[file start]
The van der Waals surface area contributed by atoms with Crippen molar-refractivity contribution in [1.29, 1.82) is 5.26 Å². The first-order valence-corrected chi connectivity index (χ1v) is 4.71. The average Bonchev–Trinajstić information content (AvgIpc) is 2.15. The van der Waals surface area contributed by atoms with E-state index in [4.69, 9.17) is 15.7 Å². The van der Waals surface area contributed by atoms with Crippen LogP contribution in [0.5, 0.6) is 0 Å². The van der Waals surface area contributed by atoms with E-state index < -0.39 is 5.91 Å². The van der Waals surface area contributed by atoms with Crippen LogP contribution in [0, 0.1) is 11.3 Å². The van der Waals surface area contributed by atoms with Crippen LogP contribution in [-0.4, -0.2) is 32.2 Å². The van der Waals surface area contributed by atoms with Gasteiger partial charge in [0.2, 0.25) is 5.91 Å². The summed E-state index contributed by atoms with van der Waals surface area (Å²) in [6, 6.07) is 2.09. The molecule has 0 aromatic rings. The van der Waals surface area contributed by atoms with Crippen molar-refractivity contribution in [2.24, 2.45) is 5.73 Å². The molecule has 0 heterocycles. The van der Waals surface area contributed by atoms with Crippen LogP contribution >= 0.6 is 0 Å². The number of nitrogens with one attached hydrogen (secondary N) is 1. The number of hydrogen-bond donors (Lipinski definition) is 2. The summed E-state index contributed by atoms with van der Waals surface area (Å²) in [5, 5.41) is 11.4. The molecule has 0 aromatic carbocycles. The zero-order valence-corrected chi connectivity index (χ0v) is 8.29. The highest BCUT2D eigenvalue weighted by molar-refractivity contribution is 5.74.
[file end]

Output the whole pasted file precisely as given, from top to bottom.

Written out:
The van der Waals surface area contributed by atoms with Crippen molar-refractivity contribution in [1.29, 1.82) is 5.26 Å². The first-order valence-corrected chi connectivity index (χ1v) is 4.71. The average Bonchev–Trinajstić information content (AvgIpc) is 2.15. The van der Waals surface area contributed by atoms with E-state index in [4.69, 9.17) is 15.7 Å². The van der Waals surface area contributed by atoms with Crippen LogP contribution in [0.5, 0.6) is 0 Å². The van der Waals surface area contributed by atoms with E-state index < -0.39 is 5.91 Å². The van der Waals surface area contributed by atoms with Crippen LogP contribution in [0, 0.1) is 11.3 Å². The van der Waals surface area contributed by atoms with Crippen LogP contribution in [-0.4, -0.2) is 32.2 Å². The van der Waals surface area contributed by atoms with Gasteiger partial charge in [0.2, 0.25) is 5.91 Å². The summed E-state index contributed by atoms with van der Waals surface area (Å²) in [6, 6.07) is 2.09. The molecule has 0 aromatic rings. The van der Waals surface area contributed by atoms with Crippen molar-refractivity contribution in [2.24, 2.45) is 5.73 Å². The molecule has 0 heterocycles. The van der Waals surface area contributed by atoms with Crippen LogP contribution >= 0.6 is 0 Å². The number of nitrogens with one attached hydrogen (secondary N) is 1. The number of hydrogen-bond donors (Lipinski definition) is 2. The summed E-state index contributed by atoms with van der Waals surface area (Å²) in [5, 5.41) is 11.4. The molecule has 0 aromatic carbocycles. The zero-order valence-corrected chi connectivity index (χ0v) is 8.29. The highest BCUT2D eigenvalue weighted by molar-refractivity contribution is 5.74.